Jenna and I call the Dallas/Fort Worth Metroplex home. Metroplex is the coined expression for this sprawling suburban metropolis of 6.4 million people centrally located in the heart of the Bible belt. It’s that fact combined with an 11% growth rate that makes this area of the country tempting for any aspiring preacher to plant a church.
So, it’s no wonder that aside from bills, church mailers are the second most common piece of paper I find in our mail box. The latest postcard I received got me thinking…do we really need another church in the metroplex?
Consider the fact that there are approximately 350,000 churches in America. I did the math…that’s one church for every 868 people. That broad penetration, or saturation J, has enabled the American church to reach 83.5% of the population leaving only 143 people left for each church to find and share the gospel with (http://www.outreachmagazine.com/ and http://www.joshuaproject.net/).
The obvious conclusion…America probably doesn’t need another church. It just needs the current 350,000 to work together to do a better job of reaching, touching, and pastoring a population that is easily within its reach. Unfortunately we don’t play well together. We are too caught up in our own marketing, branding, and competition to realize that fulfilling the great commission in America is an easily achieved goal.
Today we plant churches on top of one another and willingly accept the fact that the majority of the new attendees were attending somewhere else weeks earlier. We call it church growth, but I question the fruit. I’ve witnessed first hand how Mega-churches have sprung up in the Metroplex at the cost of many mini-churches. We’ve celebrated their mega-growth, attended their mega-conferences, and have strived to duplicate their mega-franchise. I assume we won’t be satisfied until there is a church and Starbucks on every corner. One might observe that the true great commission must be to go into the world and plant a church rather than make disciples,
We are great at doing our own thing, but don’t know how to do the “one” thing. We don’t know how to be unified, we don’t know how to work together, we don’t know how to be one. We are just like the disciples sitting around the table arguing and competing with one another to be greater, failing to realize the imminence of the cross.
The tragic thing is that every pastor, leader and member that I meet seem to agree that this is the case for everyone…with the exception of themselves.
So for all the would be church planters, for all church leaders let me remind us all of a few facts that we know within the core of our beliefs but tend to lose during the practice of building the church.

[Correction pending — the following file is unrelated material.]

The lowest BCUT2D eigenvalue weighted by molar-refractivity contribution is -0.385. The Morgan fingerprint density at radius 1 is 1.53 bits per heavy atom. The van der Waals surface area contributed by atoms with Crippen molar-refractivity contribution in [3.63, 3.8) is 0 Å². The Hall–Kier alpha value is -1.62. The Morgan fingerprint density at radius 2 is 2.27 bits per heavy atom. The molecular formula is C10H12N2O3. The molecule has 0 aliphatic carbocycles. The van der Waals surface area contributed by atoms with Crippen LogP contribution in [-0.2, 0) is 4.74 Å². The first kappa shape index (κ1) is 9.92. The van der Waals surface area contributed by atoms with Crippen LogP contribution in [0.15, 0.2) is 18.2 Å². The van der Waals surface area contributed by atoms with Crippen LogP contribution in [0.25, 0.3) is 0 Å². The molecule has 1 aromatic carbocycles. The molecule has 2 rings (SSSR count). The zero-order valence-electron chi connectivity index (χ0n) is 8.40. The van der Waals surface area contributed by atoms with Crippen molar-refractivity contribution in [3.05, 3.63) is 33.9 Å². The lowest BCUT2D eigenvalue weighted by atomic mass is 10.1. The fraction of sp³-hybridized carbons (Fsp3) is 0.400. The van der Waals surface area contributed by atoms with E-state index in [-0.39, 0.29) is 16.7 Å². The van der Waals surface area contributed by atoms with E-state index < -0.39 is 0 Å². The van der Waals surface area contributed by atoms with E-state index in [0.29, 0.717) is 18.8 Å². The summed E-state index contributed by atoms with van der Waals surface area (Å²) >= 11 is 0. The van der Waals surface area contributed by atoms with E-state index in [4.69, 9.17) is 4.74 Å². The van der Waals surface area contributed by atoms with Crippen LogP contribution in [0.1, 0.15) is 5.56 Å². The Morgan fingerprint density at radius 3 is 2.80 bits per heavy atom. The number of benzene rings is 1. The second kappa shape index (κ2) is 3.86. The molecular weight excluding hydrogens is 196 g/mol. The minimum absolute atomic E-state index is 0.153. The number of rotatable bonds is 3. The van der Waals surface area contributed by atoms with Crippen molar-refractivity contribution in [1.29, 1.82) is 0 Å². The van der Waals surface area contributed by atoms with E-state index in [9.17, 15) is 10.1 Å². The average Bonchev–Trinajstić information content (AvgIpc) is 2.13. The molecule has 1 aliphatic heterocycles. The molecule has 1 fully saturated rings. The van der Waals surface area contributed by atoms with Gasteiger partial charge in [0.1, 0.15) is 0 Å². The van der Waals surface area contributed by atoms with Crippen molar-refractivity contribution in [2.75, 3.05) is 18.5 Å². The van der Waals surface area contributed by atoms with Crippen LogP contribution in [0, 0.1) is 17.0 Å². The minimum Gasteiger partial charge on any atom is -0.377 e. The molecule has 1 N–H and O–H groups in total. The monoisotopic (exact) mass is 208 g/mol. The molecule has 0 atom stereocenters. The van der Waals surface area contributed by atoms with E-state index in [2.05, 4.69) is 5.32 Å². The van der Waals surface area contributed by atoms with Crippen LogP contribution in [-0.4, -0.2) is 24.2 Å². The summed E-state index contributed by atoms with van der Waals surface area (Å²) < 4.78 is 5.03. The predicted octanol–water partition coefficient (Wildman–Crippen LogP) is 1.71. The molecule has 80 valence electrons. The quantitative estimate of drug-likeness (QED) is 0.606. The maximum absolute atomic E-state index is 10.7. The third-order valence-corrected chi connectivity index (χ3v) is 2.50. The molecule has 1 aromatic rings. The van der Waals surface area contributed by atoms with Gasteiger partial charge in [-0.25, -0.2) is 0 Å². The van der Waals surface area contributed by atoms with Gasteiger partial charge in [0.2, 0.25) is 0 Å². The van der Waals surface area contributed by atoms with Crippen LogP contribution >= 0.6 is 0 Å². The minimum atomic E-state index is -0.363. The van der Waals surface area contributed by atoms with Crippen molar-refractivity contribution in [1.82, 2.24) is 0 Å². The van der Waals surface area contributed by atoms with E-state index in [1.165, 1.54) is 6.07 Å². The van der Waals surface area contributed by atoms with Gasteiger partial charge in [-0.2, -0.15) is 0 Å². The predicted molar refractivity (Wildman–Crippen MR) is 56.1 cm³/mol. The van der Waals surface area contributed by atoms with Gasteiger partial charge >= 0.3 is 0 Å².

1.) It’s a calling not a career
You and I are positioned within His church at His call. We serve at the Kings pleasure. This isn’t some career choice that we just entered into. He called us into His service!
2.) It’s a commission not compensation
Our chief goal should be to achieve the great commission, “To go into all the world and preach the gospel to all people.” Not to work to receive a pay check, or recognition. In fact, when we receive reward here on earth, don’t expect a reward in heaven.
3.) It’s a church not a corporation
The church is a living, organic body. It should be built upon apostles, prophets, evangelists, pastors and teachers. It should recogonize that it is strengthened when each member of the body works together to accomplish the commission.
I believe that we could achieve those things when each person, member or minister learns to recognize that…
The church needs your energy not your ego
The church needs your compassion not your competition
The church needs your sacrifice not your self
The church needs your service not your service
One final note: There is a great need for church planters. If you truly feel called to plant a church where one is needed consider the fact that there are 1 billion unreached people in China, 960 million in India, and an Arab world that is 70-97% unreached. I understand that going onto the mission field probably wont give you the opportunity to build your partnership base, create a television ministry, or write a New York Times best seller. Though it will put you in the midst of the greatest need. Most